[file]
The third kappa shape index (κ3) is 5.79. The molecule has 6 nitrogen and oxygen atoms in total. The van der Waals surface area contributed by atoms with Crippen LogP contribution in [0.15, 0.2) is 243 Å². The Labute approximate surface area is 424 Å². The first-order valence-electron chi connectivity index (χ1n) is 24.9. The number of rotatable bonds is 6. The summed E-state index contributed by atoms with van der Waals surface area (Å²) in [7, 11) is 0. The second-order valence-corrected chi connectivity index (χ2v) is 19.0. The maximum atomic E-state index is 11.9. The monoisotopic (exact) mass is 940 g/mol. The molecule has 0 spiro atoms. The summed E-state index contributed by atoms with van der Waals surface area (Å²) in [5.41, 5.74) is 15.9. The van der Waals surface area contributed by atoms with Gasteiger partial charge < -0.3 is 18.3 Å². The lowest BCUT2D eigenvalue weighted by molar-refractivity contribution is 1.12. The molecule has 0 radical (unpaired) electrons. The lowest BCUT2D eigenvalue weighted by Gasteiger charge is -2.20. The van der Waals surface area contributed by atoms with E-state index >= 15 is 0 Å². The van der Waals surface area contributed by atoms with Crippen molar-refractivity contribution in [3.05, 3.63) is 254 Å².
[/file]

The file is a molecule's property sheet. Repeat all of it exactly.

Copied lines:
The third kappa shape index (κ3) is 5.79. The molecule has 6 nitrogen and oxygen atoms in total. The van der Waals surface area contributed by atoms with Crippen LogP contribution in [0.15, 0.2) is 243 Å². The Labute approximate surface area is 424 Å². The first-order valence-electron chi connectivity index (χ1n) is 24.9. The number of rotatable bonds is 6. The summed E-state index contributed by atoms with van der Waals surface area (Å²) in [7, 11) is 0. The second-order valence-corrected chi connectivity index (χ2v) is 19.0. The maximum atomic E-state index is 11.9. The monoisotopic (exact) mass is 940 g/mol. The molecule has 0 spiro atoms. The summed E-state index contributed by atoms with van der Waals surface area (Å²) in [5.41, 5.74) is 15.9. The van der Waals surface area contributed by atoms with Gasteiger partial charge < -0.3 is 18.3 Å². The lowest BCUT2D eigenvalue weighted by molar-refractivity contribution is 1.12. The molecule has 0 radical (unpaired) electrons. The lowest BCUT2D eigenvalue weighted by Gasteiger charge is -2.20. The van der Waals surface area contributed by atoms with E-state index >= 15 is 0 Å². The van der Waals surface area contributed by atoms with Crippen molar-refractivity contribution in [3.05, 3.63) is 254 Å².